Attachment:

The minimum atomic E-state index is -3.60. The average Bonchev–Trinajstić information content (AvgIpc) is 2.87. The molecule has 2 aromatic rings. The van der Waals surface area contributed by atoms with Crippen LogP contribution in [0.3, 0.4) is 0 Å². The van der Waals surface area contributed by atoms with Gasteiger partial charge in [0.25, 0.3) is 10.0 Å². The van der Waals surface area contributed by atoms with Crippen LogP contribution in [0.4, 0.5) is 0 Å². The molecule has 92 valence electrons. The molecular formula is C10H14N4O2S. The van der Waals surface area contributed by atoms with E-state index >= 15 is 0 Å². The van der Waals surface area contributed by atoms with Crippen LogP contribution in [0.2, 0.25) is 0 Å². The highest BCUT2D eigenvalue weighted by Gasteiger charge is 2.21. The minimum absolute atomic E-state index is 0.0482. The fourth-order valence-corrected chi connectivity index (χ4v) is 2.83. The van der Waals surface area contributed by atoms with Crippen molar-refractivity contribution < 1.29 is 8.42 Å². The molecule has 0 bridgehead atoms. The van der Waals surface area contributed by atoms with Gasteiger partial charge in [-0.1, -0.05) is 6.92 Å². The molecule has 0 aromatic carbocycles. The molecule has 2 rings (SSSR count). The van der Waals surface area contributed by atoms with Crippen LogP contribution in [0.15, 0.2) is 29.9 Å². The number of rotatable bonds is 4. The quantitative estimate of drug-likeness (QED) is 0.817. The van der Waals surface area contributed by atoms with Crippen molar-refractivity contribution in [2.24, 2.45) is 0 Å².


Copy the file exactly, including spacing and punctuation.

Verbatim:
The minimum atomic E-state index is -3.60. The average Bonchev–Trinajstić information content (AvgIpc) is 2.87. The molecule has 2 aromatic rings. The van der Waals surface area contributed by atoms with Crippen LogP contribution in [0.3, 0.4) is 0 Å². The van der Waals surface area contributed by atoms with Gasteiger partial charge in [0.25, 0.3) is 10.0 Å². The van der Waals surface area contributed by atoms with Crippen LogP contribution in [0.4, 0.5) is 0 Å². The molecule has 92 valence electrons. The molecular formula is C10H14N4O2S. The van der Waals surface area contributed by atoms with E-state index >= 15 is 0 Å². The van der Waals surface area contributed by atoms with Crippen LogP contribution in [0.2, 0.25) is 0 Å². The highest BCUT2D eigenvalue weighted by Gasteiger charge is 2.21. The minimum absolute atomic E-state index is 0.0482. The fourth-order valence-corrected chi connectivity index (χ4v) is 2.83. The van der Waals surface area contributed by atoms with Crippen molar-refractivity contribution < 1.29 is 8.42 Å². The molecule has 0 bridgehead atoms. The van der Waals surface area contributed by atoms with Gasteiger partial charge in [-0.1, -0.05) is 6.92 Å². The molecule has 0 aromatic carbocycles. The molecule has 2 rings (SSSR count). The van der Waals surface area contributed by atoms with Crippen LogP contribution in [0.15, 0.2) is 29.9 Å². The number of rotatable bonds is 4. The quantitative estimate of drug-likeness (QED) is 0.817. The van der Waals surface area contributed by atoms with Crippen molar-refractivity contribution in [2.24, 2.45) is 0 Å².